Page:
Bascule Bridge at North Tonawanda

One of the most interesting and challenging structures that I will have to build for my layout depicting the town of North Tonawanda is the bascule bridge over the barge canal. The bridge was built as part of a track re-alignment project undertaken by NYC between 1917 and 1922. The bridge carried the NYC Niagara Branch, double-track at this point, which was NYC’s direct connection between Niagara Falls NY and Buffalo NY.

An interesting fact about the bridge is that it was only opened once. It seems that a government transportation authority insisted on provisions for the expansion of the barge canal to accommodate higher vessels. In response, NYC built a bascule bridge instead of a fixed structure. I’m told that on the day the bridge was put into service, there were some dignitaries present to witness the opening and closing of the bridge. It was never opened again.

The bridge is oriented north-south. To the south of the bridge, the Lehigh Valley gained access to the NYC Niagara Branch which LV used to access its own yard in Niagara Falls NY. The small NYC yard and connection to the paper plant at North Tonawanda are about a half-mile north of the bridge.

I photographed the bridge in 2013. After studying the bridge, I decided against building a model of it, on the grounds that it would be too difficult. Lately, I’ve been reconsidering my previous position because it is the single most identifiable landmark that establishes the setting of my layout. Without it, visitors might simply have to take it on faith that the layout represents North Tonawanda. With that in mind, I’m gearing up to have a go at it. Having never scratch-built a structure like this, I’m spending some time thinking about how to approach it. So far, my friend Chris Vanderheide is helping me plan the build. I can use all the help I can get.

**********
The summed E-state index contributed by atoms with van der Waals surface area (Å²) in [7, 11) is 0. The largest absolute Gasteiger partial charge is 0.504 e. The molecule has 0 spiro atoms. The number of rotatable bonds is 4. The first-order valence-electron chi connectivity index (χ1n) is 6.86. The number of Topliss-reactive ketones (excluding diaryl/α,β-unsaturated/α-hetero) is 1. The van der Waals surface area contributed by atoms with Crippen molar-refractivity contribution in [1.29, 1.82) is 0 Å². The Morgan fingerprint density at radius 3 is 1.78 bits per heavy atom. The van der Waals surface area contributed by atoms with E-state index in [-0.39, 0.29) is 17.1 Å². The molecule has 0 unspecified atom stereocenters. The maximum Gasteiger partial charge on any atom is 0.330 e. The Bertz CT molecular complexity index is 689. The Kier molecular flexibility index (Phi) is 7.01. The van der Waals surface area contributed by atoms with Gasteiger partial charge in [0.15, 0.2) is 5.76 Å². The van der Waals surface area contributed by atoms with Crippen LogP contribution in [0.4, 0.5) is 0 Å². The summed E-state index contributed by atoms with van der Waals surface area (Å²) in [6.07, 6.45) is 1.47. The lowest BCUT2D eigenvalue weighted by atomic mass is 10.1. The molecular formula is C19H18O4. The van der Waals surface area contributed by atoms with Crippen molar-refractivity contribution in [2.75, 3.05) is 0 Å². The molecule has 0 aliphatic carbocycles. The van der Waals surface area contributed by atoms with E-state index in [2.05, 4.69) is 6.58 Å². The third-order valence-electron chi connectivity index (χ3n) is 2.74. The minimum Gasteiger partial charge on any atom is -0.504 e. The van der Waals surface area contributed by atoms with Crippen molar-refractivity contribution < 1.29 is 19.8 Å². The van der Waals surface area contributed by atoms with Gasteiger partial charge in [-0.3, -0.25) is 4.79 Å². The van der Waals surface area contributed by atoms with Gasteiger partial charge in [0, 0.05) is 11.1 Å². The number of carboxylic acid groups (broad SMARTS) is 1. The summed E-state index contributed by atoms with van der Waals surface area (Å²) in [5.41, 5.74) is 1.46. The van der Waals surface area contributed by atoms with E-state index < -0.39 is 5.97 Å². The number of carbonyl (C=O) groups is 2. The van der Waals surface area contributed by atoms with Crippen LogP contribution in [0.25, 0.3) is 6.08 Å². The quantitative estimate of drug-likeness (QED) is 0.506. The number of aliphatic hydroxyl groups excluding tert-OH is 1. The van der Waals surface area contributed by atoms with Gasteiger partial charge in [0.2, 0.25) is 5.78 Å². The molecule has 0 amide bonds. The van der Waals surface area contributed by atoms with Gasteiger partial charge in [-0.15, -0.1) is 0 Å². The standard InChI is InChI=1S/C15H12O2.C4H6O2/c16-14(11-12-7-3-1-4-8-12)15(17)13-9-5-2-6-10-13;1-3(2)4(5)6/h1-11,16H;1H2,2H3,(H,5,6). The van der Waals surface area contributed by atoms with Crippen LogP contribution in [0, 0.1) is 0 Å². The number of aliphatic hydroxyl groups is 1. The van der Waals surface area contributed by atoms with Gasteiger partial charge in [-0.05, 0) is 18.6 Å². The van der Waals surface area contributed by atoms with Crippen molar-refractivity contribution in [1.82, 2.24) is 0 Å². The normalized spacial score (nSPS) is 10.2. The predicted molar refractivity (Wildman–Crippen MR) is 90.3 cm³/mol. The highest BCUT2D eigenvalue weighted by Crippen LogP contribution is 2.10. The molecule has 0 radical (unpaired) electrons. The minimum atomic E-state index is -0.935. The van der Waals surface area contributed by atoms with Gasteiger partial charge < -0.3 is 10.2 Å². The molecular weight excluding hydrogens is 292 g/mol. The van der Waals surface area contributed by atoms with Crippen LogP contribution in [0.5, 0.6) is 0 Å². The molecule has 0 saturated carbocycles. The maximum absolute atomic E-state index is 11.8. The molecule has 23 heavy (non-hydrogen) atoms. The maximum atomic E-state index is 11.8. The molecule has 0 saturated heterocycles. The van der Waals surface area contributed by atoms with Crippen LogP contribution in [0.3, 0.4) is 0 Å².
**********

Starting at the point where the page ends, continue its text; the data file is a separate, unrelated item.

Here are a few of my photos of the bridge. They provide a general overview of the structure’s layout.

Looking east along the Erie Canal.

In the first photo, above, I can see some basic sub-structures that might simplify construction. The concrete pier in the barge canal is the hinge point of the bridge. The truss on the right is the part that lifts, so it’s rigid. The apex of the triangle to the left of the hinge on the pier provides the fulcrum between the concrete counterweight and the rigid truss that draws upwards.

Taken from the north side of the canal, looking at the west side of the bridge, minus the counterweight.
Taken from the north side of the barge canal, looking at the west side of the bridge, minus the counterweight.
Taken from the north side of the canal, west side of the bridge, looking up at the concrete counterweight.
Taken from the north side of the canal, west side of the bridge, looking up at the concrete counterweight.

At north and south ends of the bridge, there are short deck girder bridges that carry the tracks over roads that parallel the barge canal on both sides. The tracks approach the bridge on large earth fills from the north and south. On the north side of the canal, the North Tonawanda side, the fill provides a convenient grade separation for a couple of residential streets, which I also plan to model.

I have plenty of photos of the general layout of the bridge, but these show the overall structure. I believe what stands ahead of me is an estimation of the overall dimensions of the structure so that I can decide whether to compress it or build it proportionally.